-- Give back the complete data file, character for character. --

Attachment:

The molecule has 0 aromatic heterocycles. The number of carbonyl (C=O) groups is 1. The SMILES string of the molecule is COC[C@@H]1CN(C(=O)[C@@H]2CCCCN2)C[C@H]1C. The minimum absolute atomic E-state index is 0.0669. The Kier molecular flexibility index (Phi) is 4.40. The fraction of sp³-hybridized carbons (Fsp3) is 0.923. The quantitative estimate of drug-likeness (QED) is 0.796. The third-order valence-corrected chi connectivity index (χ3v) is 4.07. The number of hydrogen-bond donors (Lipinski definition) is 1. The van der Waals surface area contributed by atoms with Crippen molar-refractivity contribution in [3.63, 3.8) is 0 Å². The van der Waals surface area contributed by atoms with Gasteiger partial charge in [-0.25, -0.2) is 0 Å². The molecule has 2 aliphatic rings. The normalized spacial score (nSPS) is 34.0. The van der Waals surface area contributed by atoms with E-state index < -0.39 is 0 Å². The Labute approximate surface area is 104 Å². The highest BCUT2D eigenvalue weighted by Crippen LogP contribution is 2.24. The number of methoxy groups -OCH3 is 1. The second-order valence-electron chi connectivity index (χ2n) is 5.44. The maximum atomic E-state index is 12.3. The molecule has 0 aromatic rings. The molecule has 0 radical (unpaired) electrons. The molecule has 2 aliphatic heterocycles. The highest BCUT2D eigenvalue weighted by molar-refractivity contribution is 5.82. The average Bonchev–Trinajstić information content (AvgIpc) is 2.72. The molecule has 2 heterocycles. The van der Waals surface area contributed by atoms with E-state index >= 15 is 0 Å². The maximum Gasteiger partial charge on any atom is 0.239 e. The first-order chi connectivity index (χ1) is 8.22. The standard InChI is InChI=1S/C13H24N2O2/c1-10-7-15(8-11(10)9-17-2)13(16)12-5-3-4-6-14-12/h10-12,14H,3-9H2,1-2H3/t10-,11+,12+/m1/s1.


The molecule has 0 aromatic heterocycles. The number of carbonyl (C=O) groups is 1. The SMILES string of the molecule is COC[C@@H]1CN(C(=O)[C@@H]2CCCCN2)C[C@H]1C. The minimum absolute atomic E-state index is 0.0669. The Kier molecular flexibility index (Phi) is 4.40. The fraction of sp³-hybridized carbons (Fsp3) is 0.923. The quantitative estimate of drug-likeness (QED) is 0.796. The third-order valence-corrected chi connectivity index (χ3v) is 4.07. The number of hydrogen-bond donors (Lipinski definition) is 1. The van der Waals surface area contributed by atoms with Crippen molar-refractivity contribution in [3.63, 3.8) is 0 Å². The van der Waals surface area contributed by atoms with Gasteiger partial charge in [-0.25, -0.2) is 0 Å². The molecule has 2 aliphatic rings. The normalized spacial score (nSPS) is 34.0. The van der Waals surface area contributed by atoms with E-state index < -0.39 is 0 Å². The Labute approximate surface area is 104 Å². The highest BCUT2D eigenvalue weighted by Crippen LogP contribution is 2.24. The number of methoxy groups -OCH3 is 1. The second-order valence-electron chi connectivity index (χ2n) is 5.44. The maximum atomic E-state index is 12.3. The molecule has 0 aromatic rings. The molecule has 0 radical (unpaired) electrons. The molecule has 2 aliphatic heterocycles. The highest BCUT2D eigenvalue weighted by molar-refractivity contribution is 5.82. The average Bonchev–Trinajstić information content (AvgIpc) is 2.72. The molecule has 2 heterocycles. The van der Waals surface area contributed by atoms with E-state index >= 15 is 0 Å². The maximum Gasteiger partial charge on any atom is 0.239 e. The first-order chi connectivity index (χ1) is 8.22. The standard InChI is InChI=1S/C13H24N2O2/c1-10-7-15(8-11(10)9-17-2)13(16)12-5-3-4-6-14-12/h10-12,14H,3-9H2,1-2H3/t10-,11+,12+/m1/s1.